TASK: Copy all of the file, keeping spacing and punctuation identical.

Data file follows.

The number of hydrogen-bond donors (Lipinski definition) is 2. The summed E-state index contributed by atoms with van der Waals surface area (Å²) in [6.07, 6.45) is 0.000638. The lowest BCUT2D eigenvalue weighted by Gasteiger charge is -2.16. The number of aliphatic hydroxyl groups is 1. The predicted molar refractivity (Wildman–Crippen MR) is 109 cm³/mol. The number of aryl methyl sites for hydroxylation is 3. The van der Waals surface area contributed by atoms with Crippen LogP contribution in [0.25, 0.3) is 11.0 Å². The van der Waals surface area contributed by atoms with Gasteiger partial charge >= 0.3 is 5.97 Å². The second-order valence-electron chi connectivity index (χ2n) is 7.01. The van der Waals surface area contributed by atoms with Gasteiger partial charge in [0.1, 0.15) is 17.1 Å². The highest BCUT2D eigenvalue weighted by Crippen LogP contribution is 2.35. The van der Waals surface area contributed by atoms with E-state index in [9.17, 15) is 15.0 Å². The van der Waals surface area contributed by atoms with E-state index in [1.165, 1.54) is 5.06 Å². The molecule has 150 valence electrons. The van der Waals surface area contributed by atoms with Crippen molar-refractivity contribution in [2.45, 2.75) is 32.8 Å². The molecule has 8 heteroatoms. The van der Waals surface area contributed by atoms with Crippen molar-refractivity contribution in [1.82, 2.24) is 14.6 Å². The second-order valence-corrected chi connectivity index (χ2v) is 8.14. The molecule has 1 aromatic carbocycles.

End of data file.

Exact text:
The number of hydrogen-bond donors (Lipinski definition) is 2. The summed E-state index contributed by atoms with van der Waals surface area (Å²) in [6.07, 6.45) is 0.000638. The lowest BCUT2D eigenvalue weighted by Gasteiger charge is -2.16. The number of aliphatic hydroxyl groups is 1. The predicted molar refractivity (Wildman–Crippen MR) is 109 cm³/mol. The number of aryl methyl sites for hydroxylation is 3. The van der Waals surface area contributed by atoms with Crippen LogP contribution in [0.25, 0.3) is 11.0 Å². The van der Waals surface area contributed by atoms with Gasteiger partial charge >= 0.3 is 5.97 Å². The second-order valence-electron chi connectivity index (χ2n) is 7.01. The van der Waals surface area contributed by atoms with Gasteiger partial charge in [0.1, 0.15) is 17.1 Å². The highest BCUT2D eigenvalue weighted by Crippen LogP contribution is 2.35. The van der Waals surface area contributed by atoms with E-state index in [9.17, 15) is 15.0 Å². The van der Waals surface area contributed by atoms with E-state index in [1.165, 1.54) is 5.06 Å². The molecule has 150 valence electrons. The van der Waals surface area contributed by atoms with Crippen molar-refractivity contribution in [2.45, 2.75) is 32.8 Å². The molecule has 8 heteroatoms. The van der Waals surface area contributed by atoms with Crippen molar-refractivity contribution in [1.82, 2.24) is 14.6 Å². The second-order valence-corrected chi connectivity index (χ2v) is 8.14. The molecule has 1 aromatic carbocycles.